The world of single-family offices is booming, and the trend is likely to continue for some time to come. This is a function of the extensive increase in the number of ultra-wealthy and super-rich (net worth = $500 million or more) worldwide. Moreover, many, many billions of dollars are readily flowing from single-family offices to a diverse collection of investments including hedge funds and private equity funds.
Local business houses, financial services groups and Alternative Investment Funds will find it easier to rope in foreign partners to carry out fund management activities in India. The Securities and Exchange Board of India has spelt out that sponsors and managers of alternative investment funds, or AIFs, are covered by its regulations — a stand that will spare the sponsors and managers of these funds from a recent government rule that foreign direct investment (FDI) in unregulated financial services cannot be less than $20 million.
The concept of investments has broadened immeasurably over the past decade. The main reasons being global economic slowdown in 2008 and the on-going technological advances. The ability to go online and choose the best trading platform from a choice of dozens allowed us to look in new directions. The arrival of an exciting new era of cryptocurrencies and the growing trend among private investors to consider real estate represent two alternative investment opportunities at opposite ends of the risk spectrum. But while we might still call these alternative investments, they no longer meet that dictionary definition. 2018 has seen a growing interest in what you might call “alternative alternatives,” as investors continue to push the boundaries.
Markets regulator SEBI has issued a clarification that alternative investment funds cannot convert their existing open-ended schemes to closed-ended and vice-versa.
IIFL Asset Management Limited (IIFL AMC) has launched IIFL India Private Equity Fund, a close-ended SEBI-registered Category II Alternative Investment Fund (AIF), and targets raising around Rs 1,500-2,000 crore.
The finance ministry is planning to set up a fund under the National Investment and Infrastructure Fund (NIIF) dedicated for strategic investments.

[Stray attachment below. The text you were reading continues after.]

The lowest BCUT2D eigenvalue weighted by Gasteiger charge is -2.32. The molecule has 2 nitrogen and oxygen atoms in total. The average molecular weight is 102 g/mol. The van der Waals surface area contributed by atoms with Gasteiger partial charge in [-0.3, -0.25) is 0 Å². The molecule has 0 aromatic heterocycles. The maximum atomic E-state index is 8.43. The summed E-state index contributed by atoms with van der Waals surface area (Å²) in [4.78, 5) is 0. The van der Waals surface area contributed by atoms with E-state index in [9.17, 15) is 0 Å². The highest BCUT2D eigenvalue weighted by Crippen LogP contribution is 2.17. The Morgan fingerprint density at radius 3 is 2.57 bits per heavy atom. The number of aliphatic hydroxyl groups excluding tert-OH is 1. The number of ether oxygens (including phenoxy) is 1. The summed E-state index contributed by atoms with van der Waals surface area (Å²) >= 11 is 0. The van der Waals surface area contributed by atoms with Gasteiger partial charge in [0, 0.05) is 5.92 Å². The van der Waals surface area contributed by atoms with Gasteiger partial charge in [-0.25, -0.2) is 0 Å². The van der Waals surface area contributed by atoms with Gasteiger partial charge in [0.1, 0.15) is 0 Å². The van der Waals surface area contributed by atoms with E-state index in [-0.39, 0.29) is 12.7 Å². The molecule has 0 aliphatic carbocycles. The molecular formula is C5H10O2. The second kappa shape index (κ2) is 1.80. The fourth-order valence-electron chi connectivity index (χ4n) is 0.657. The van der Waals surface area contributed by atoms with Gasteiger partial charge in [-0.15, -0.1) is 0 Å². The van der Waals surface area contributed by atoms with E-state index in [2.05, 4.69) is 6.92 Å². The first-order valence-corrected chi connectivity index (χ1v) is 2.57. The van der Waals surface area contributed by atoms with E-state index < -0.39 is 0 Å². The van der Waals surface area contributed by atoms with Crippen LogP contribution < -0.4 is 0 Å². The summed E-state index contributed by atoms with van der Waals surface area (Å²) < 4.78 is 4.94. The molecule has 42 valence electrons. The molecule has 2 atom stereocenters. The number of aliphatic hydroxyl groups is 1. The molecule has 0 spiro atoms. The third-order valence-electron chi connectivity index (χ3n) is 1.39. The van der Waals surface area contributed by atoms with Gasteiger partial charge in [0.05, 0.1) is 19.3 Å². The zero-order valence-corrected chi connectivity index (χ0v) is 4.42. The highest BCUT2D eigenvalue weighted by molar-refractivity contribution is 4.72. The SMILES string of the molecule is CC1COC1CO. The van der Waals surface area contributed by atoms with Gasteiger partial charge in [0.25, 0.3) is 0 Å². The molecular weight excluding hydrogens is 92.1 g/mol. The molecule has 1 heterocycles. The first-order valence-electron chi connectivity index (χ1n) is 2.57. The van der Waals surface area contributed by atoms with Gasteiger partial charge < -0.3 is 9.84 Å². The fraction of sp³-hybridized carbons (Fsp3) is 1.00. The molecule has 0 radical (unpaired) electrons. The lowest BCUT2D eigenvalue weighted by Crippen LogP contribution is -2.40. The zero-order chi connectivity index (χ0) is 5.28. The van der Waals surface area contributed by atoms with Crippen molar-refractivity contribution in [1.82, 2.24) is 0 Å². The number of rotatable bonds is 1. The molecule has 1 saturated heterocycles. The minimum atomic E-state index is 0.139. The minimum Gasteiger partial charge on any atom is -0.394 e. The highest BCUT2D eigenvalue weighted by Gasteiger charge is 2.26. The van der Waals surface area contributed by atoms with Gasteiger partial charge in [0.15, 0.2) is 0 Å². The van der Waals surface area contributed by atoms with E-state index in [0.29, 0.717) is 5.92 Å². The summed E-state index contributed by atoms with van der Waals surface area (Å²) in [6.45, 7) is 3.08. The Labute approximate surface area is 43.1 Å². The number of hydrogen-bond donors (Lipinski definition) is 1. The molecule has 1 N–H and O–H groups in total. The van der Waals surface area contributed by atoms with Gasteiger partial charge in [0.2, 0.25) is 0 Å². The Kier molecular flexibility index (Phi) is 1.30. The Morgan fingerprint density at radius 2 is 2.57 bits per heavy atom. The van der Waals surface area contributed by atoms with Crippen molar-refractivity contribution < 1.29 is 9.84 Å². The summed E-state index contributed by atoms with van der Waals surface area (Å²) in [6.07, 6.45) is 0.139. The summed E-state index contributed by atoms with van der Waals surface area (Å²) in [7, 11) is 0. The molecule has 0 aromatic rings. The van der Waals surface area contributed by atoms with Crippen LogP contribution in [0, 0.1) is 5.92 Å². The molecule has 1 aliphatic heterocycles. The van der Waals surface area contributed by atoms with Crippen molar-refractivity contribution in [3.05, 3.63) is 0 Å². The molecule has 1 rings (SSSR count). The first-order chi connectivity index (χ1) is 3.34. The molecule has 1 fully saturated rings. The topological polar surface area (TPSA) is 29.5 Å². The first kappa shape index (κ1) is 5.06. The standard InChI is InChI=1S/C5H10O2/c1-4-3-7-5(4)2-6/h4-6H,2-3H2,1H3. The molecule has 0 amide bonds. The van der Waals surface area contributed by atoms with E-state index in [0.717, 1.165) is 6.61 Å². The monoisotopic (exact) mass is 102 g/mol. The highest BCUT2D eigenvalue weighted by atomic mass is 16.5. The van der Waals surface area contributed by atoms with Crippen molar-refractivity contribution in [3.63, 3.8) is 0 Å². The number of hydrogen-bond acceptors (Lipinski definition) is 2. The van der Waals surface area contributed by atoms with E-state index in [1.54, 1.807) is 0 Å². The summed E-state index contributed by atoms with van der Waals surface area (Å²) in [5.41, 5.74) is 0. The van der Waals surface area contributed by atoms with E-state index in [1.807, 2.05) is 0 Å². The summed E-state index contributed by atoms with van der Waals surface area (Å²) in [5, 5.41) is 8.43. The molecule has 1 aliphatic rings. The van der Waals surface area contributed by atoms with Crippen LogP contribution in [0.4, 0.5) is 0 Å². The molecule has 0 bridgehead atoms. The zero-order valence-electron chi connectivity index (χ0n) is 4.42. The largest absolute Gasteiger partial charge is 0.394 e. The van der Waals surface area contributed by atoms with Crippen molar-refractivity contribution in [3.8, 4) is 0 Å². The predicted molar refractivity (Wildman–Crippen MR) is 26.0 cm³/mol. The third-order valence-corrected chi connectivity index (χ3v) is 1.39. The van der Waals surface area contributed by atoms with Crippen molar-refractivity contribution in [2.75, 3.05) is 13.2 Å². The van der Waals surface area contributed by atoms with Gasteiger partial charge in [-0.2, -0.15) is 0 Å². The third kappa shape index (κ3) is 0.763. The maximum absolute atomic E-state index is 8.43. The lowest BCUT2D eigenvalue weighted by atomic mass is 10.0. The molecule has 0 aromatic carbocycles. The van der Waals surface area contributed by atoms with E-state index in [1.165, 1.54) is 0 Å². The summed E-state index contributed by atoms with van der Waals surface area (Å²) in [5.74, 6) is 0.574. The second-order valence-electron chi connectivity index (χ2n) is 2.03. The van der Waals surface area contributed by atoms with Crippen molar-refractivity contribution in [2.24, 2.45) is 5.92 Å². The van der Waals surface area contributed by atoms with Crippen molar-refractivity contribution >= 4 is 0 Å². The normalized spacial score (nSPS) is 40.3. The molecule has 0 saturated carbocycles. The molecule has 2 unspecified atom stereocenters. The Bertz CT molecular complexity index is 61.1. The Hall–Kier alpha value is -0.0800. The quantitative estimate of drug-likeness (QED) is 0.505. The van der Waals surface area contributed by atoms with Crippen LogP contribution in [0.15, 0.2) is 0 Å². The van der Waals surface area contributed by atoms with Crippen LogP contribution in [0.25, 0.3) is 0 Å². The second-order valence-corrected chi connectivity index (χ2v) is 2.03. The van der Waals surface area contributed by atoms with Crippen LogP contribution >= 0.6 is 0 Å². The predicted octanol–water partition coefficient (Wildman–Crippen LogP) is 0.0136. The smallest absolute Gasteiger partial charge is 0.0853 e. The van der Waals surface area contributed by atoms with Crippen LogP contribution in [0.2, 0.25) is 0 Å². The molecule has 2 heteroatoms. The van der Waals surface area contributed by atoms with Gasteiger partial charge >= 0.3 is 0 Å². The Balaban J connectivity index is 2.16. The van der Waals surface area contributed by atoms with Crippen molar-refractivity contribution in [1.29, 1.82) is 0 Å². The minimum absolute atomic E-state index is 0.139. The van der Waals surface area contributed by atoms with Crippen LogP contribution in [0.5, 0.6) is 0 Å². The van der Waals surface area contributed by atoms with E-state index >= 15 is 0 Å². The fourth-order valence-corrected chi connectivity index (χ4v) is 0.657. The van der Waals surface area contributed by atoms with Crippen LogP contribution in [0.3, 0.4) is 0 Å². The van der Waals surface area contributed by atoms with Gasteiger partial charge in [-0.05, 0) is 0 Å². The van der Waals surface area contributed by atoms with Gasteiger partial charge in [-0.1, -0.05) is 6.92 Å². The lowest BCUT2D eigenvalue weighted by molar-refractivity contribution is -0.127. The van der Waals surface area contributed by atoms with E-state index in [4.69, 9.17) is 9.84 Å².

Earlier this year, the NIIF kick started its funding activity with global operator of marine and inland terminals DP World by creating a platform for investing up to USD 3 billion in ports and logistics.
UK-based Ocean Dial Asset Management, acquired by financial services firm Avendus Group last year, has launched a maiden public equity fund that aims to raise Rs 1,500 crore ($221 million).
The alternative investment fund has already received commitment of Rs 50 crore ($7.4 million) from anchor investors including family offices and high net-worth or very wealthy individuals.
India is a capital-starved country and Indian startups and small businesses are struggling to access large pools of capital to grow, for technology, hiring, working capital, and other needs. India needs to attract more and more overseas capital to create and grow companies. Last year, over $26 billion in private equity/venture capital funds was invested in India, over 346 Alternative Investment Funds (AIF) formed with over $5 billion of investible capital. For a $2.2 trillion economy of India’s size growing at 7+ per cent, the need for funds is enormous. Over $9 billion is waiting to be invested from earlier funds.
Private equity (PE) and venture capital (VC) investments into South-east Asia hit a record US$23.5 billion in 2017, going by an inaugural report by the Singapore Venture Capital & Private Equity Association (SVCA).
Edelweiss Alternative Asset Advisors Ltd, a unit of the Edelweiss group, achieved the targeted base offering size of Rs. 2,000 crore for its infrastructure sector focused fund—Edelweiss Infrastructure Yield Plus Fund. The fund aims to raise another Rs. 4,500 crore via a green shoe option in the next 12 months, the company said in a statement.